12. Kolahi J, Soolari A. Rinsing with chlorhexidine gluconate solution after brushing and flossing teeth: a systematic review of effectiveness. Quintessence Int. 2006;37(8):605–612.

13. Schmidt, J., Zyba, V., Jung, K, Rinke, R. Haak, R., Mausberg, R. F., and Ziebolz, D. Effects of octenidine mouthrinse on apoptosis and necrosis of human fibroblasts and epithelial cells – an in vitro study , Drug and Chemical
Toxicology, 10.1080/01480545.2017.1337124, 41, 2, (182-187), (2017).

14. Johnson PW, Yaegaki K, Tonzetich J. Effect of volatile thiol compounds on protein metabolism by human gingival fibroblast. J Periodontal Res. 1992;27:553–61. [PubMed]

15. Teixeira, K. I. R., Denadai, A. M. L., Sinisterra, R. D., and Cortés, M. E. Cyclodextrin modulates the cytotoxic effects of chlorhexidine on micro-organisms and cells in vitro , Drug Delivery, 10.3109/10717544.2013.879679, 22, 3, (444-453), (2014).

16. Sağlam, M., Arslan, U.,Buket Bozkurt, Ş, and Hakki, S. S. Boric Acid Irrigation as an Adjunct to Mechanical Periodontal Therapy in Patients With Chronic Periodontitis: A Randomized Clinical Trial, Journal of Periodontology, 84, 9, (1297-1308), (2013).

17. Ng, W., Tonzetich J. Effect of hydrogen sulfide and methyl mercaptan on the permeability of oral mucosa. J Dent Res. 1984;63:994–9. [PubMed] 

18. “The Advantages and Disadvantages of Chlorhexidine Mouthwash.” Healthline. 1 Feb. 2020, https://www.healthline.com/health/chlorhexidine-mouthwash#side-effects.

19. Polimeni, G., Xiropaidis, A. V., and Wikesjö, U. M. (2006). Biology and Principles of Periodontal Wound Healing/Regeneration. Periodontology 2000, 41, 30-47. Retrieved from https://pdfs.semanticscholar.org/55c8/4509fcd32afafb67b16b34e46076f4b2d165. pdf.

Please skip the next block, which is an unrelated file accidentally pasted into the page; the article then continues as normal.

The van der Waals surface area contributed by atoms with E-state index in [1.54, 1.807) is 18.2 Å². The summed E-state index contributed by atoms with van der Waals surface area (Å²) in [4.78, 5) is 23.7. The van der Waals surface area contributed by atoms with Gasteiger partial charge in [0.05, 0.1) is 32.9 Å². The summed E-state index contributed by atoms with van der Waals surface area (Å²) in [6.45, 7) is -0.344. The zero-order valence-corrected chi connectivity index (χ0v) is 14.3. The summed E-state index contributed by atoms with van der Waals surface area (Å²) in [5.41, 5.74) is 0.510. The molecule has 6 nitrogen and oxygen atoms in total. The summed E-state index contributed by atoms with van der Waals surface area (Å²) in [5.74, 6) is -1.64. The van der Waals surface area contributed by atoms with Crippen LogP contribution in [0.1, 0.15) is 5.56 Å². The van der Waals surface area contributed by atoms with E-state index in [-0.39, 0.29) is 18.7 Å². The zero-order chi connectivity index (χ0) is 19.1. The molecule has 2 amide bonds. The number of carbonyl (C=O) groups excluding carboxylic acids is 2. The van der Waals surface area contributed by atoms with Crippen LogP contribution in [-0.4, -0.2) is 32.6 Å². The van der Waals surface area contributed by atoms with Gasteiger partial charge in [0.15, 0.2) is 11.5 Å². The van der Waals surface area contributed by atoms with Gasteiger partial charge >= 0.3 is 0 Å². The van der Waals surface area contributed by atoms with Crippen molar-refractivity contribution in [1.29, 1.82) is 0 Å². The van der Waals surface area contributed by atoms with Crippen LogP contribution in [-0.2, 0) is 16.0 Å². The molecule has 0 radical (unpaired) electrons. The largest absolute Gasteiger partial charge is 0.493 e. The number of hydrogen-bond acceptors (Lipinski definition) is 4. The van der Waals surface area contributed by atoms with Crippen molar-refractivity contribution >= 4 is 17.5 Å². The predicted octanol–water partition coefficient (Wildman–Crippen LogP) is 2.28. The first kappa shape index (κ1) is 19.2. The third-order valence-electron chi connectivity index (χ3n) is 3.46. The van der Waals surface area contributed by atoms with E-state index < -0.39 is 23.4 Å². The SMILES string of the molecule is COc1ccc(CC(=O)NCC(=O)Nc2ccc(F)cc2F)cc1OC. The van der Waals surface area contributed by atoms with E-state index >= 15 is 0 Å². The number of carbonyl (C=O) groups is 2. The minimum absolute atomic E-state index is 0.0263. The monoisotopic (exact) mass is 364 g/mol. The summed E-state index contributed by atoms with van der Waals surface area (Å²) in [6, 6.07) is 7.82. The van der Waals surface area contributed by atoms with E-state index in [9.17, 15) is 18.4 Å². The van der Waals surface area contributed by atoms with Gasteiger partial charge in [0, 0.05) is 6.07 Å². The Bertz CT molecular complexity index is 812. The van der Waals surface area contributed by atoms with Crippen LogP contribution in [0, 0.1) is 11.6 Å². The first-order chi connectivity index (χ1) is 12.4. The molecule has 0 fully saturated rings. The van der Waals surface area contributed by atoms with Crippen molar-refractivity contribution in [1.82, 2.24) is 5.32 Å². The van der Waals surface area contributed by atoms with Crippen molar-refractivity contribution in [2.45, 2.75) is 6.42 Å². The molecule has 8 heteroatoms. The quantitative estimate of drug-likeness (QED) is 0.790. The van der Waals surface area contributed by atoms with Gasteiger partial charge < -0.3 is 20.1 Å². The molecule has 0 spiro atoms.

20. Van Maanen-Schakel N. W., Slot D.E., Bakker E.W., Van der Weijden, G. A. The effect of an oxygenating agent on chlorhexidine-induced extrinsic tooth staining: a systematic review. Int J Dent Hyg. 2012;10(3):198–208. doi:10.1111/j.1601-5037.2012.00555.x

21. Van Strydonck D. A., Demoor, P., Timmerman, M. F., van der Velden, U., vander Weijden, G. A. The anti-plaque efficacy of a chlorhexidine mouthrinse used in combination with toothbrushing with dentifrice. J Clin Periodontol. 2004;31(8):691–695. doi:10.1111/j.1600-051X.2004.00546.

22. Wyganowska-Swiatkowska, M., Kotwicka, M., Urbaniak, P., Nowak, A., Skrzypczak-Jankun, E., and Jankun, J. (2016). Clinical implications of the growth-suppressive effects of chlorhexidine at low and high concentrations on human gingival fibroblasts and changes in morphology. International Journal of Molecular Medicine, 37, 1594-1600. Retrieved from https://doi.org/10.3892/ijmm.2016.2550.